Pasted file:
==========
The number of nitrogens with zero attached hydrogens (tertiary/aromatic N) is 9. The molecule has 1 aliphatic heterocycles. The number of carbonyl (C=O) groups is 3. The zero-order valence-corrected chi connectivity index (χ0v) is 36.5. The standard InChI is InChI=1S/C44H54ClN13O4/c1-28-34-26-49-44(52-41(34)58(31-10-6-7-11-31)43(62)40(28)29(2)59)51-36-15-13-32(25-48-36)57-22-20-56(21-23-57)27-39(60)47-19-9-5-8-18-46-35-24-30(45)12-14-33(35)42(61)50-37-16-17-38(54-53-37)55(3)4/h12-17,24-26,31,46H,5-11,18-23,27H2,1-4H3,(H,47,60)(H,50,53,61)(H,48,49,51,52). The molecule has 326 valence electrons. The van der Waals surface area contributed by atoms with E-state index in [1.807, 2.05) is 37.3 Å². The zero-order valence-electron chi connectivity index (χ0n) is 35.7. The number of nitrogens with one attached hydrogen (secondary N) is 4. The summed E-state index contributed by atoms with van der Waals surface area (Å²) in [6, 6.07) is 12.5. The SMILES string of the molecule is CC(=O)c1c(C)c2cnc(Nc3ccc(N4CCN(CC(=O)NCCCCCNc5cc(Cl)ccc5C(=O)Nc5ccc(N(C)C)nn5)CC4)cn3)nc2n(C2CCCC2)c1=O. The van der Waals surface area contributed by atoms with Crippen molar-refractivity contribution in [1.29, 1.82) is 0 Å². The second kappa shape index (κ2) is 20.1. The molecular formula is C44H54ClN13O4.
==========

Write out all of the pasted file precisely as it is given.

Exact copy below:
The number of nitrogens with zero attached hydrogens (tertiary/aromatic N) is 9. The molecule has 1 aliphatic heterocycles. The number of carbonyl (C=O) groups is 3. The zero-order valence-corrected chi connectivity index (χ0v) is 36.5. The standard InChI is InChI=1S/C44H54ClN13O4/c1-28-34-26-49-44(52-41(34)58(31-10-6-7-11-31)43(62)40(28)29(2)59)51-36-15-13-32(25-48-36)57-22-20-56(21-23-57)27-39(60)47-19-9-5-8-18-46-35-24-30(45)12-14-33(35)42(61)50-37-16-17-38(54-53-37)55(3)4/h12-17,24-26,31,46H,5-11,18-23,27H2,1-4H3,(H,47,60)(H,50,53,61)(H,48,49,51,52). The molecule has 326 valence electrons. The van der Waals surface area contributed by atoms with E-state index in [1.807, 2.05) is 37.3 Å². The zero-order valence-electron chi connectivity index (χ0n) is 35.7. The number of nitrogens with one attached hydrogen (secondary N) is 4. The summed E-state index contributed by atoms with van der Waals surface area (Å²) in [6, 6.07) is 12.5. The SMILES string of the molecule is CC(=O)c1c(C)c2cnc(Nc3ccc(N4CCN(CC(=O)NCCCCCNc5cc(Cl)ccc5C(=O)Nc5ccc(N(C)C)nn5)CC4)cn3)nc2n(C2CCCC2)c1=O. The van der Waals surface area contributed by atoms with Crippen molar-refractivity contribution in [1.29, 1.82) is 0 Å². The second kappa shape index (κ2) is 20.1. The molecular formula is C44H54ClN13O4.